Phan Rang AB
6258th Combat Support Group/AP
35th APS

1965-1966
B.C.
by Joseph V. Barth, Maj USAF (Ret. RIP)

 


The 6258th CSG/AP was the first home for the Air Police assigned to Phan Rang AB: RVN starting in Oct 1965. The Air Police were assigned to the Group HQ.

I arrived in Dec of 1965 and there were 13 enlisted personnel and two officers there when I arrived. One of the officers was CAPT Reg Maisey who returned to RVN in time for the Tet season of 1968 when he was killed while trying to get ammo to one of his bunkers. (Maisey received the Air Force Cross for this heroic action and - personal opinion - had he been on flight status he would have won the Medal of Honor). The other officer was 1LT Fred Reiling [retired LTC]. They were both TDY to Phan Rang and left soon after I arrived, to the best of my knowledge (Memories for that kind of detail get a bit fuzzy after 35 years).
(Photo Left: 1966, Đà Nàng AB, 1LT Reiling with base commander Colonel Eisenbrown.)

The 6258th was commanded by one of the "wildest" and most beloved officers I've ever had the pleasure to work for. COL Ben Matlick was responsible for getting Phan Rang built and he gave us the impression that the sun went up when the cops ran it up - and God help anyone that tried to mess with "his" cops. He was so respected that about 90% of the 600+ cops volunteered to go with him to Phu Cat when he finished at Phan Rang.

COL Ben gave us the support we wanted and made sure that we had first "dibs" on whatever we needed, and he really was good at looking the other way when we needed to find needed supplies and equipment. For example, anyone remember the M151 jeep with the 66K5432 hood number? Uh - my last four of my serial number at the time - why, it was 5432 of course! (We used real serial numbers not the SSAN now in use).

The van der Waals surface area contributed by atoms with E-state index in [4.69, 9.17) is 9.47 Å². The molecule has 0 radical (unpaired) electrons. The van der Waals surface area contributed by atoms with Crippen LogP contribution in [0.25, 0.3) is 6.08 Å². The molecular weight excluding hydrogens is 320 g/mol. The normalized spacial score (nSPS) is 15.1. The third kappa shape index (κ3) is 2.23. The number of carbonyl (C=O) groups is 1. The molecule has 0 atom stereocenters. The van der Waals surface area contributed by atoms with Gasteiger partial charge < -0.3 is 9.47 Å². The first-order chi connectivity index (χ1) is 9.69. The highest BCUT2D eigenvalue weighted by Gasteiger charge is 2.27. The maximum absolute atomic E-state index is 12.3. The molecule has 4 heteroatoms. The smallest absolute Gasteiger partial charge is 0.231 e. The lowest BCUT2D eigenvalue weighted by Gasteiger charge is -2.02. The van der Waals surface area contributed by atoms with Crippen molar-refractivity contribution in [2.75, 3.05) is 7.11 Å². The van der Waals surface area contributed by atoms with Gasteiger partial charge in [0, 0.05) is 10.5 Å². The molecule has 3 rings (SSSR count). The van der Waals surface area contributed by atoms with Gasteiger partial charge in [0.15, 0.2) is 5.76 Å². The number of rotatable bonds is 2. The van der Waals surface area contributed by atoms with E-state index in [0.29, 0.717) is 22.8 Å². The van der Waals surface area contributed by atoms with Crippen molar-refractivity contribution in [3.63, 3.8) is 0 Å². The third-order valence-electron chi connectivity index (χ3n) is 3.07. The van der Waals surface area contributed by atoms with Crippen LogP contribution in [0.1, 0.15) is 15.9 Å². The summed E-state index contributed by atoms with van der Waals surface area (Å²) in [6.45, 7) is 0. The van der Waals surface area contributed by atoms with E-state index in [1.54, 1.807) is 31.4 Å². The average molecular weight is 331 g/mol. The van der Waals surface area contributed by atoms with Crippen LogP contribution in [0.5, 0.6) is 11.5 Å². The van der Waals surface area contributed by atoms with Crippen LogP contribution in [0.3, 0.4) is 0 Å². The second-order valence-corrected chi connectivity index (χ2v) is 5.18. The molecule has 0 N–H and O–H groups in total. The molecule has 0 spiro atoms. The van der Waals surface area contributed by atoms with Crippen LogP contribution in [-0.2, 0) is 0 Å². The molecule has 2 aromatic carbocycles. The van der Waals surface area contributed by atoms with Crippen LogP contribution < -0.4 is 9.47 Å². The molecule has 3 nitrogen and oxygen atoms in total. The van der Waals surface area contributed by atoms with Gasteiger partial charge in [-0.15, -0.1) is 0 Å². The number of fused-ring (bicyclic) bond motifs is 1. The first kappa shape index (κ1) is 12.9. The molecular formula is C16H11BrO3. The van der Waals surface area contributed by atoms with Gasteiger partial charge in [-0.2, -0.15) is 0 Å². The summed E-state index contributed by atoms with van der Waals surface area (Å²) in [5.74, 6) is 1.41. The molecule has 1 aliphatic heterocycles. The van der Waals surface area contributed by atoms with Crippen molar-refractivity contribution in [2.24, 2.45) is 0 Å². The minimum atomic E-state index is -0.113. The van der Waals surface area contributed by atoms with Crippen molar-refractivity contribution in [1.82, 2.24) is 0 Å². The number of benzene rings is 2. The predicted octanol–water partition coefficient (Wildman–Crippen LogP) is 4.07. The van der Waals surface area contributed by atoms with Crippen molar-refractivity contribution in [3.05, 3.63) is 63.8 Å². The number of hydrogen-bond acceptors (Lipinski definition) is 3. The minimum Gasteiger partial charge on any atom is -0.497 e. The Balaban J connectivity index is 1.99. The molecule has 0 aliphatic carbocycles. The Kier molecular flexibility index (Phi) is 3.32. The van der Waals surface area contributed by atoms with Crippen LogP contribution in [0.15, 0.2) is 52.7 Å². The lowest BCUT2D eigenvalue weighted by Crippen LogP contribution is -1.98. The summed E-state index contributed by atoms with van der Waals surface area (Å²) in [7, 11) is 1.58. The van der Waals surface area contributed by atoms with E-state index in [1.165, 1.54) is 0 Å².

We had a small perimeter around the compound, and the runway area was the responsibility of the RVN forces until we received more troops in Jan of 1966. The runway was PSP and the famous CO RMK / BRJ was building the "real" runway and the permanent housing.

The cops were living in hooches we built ourselves - at first they were basic tents on concrete pads, and then we framed them in. Seems to me we had 10 cops or so per hooch and we managed to survive.

One special thing I remember was that the first Purple Heart awarded at Phan Rang went to a dog handler that met a punji stick the hard way. Now, this may have been after we became the 35th APS but I tend to remember that COL Ben made the presentation. Another thing is not a real inspiring story, but I was sniped at on the way to the bomb dump at Phan Rang at daybreak. Bullet hit the outside mirror on the jeep, furrowed my cheek and kept going. Never even saw the SOB!

Found some more pictures - names aren't real clear - too much memory fog! Also found a very rare artifact - I have the game ball from the base championship of 1966 when we defeated the *4$@* Red Horse 7-6 in spite of the fact that "somehow" the weight of the load on the convoy --- You see, most of the best softball players were with me on a convoy that went to Phu Cat and brought back a load of metal roofing (actually, think this was one that went to Nha Trang with a stop at Phu Cat on the return leg). The engineers at Phu Cat assured us that the weight was ok but - about half way home, the trailer broke almost in half. We managed to get two more trailers brought out and we reloaded the roofing and still made it in time for the game. Hang in there.

Photo: Baseball captions: "Air Police vs. Red Horse: (19)68 AP 7, RH 6."

I guess I was one of the lucky ones in our business since I was allowed to be in command of various units for 11 years out of the 22 I put in. I can't count the number of NCO's that saved my butt -- and I am inordinately proud of the fact that most of them went on to win many AF and NAF honors as well as to earn lots of stripes.

I even was "blessed" to have one of the wildest LT's ever to work for me -- a guy named Dick Coleman when I was in the PI commanding the 3rd SPS. Dick went on to earn the first star ever worn by a dyed-in-the-wool cop since Dick held every job in the field except as a air policewoman/security policewoman and a K-9. Uh, Dick was a handler once upon a time but never the dog, although there was a time in the PI when -- well, best left for him to tell!

On 8 Feb 1966, squadron names were changed from the 625th CSG/AP, and we became the 35th APS, and the rest, as they say, is history.

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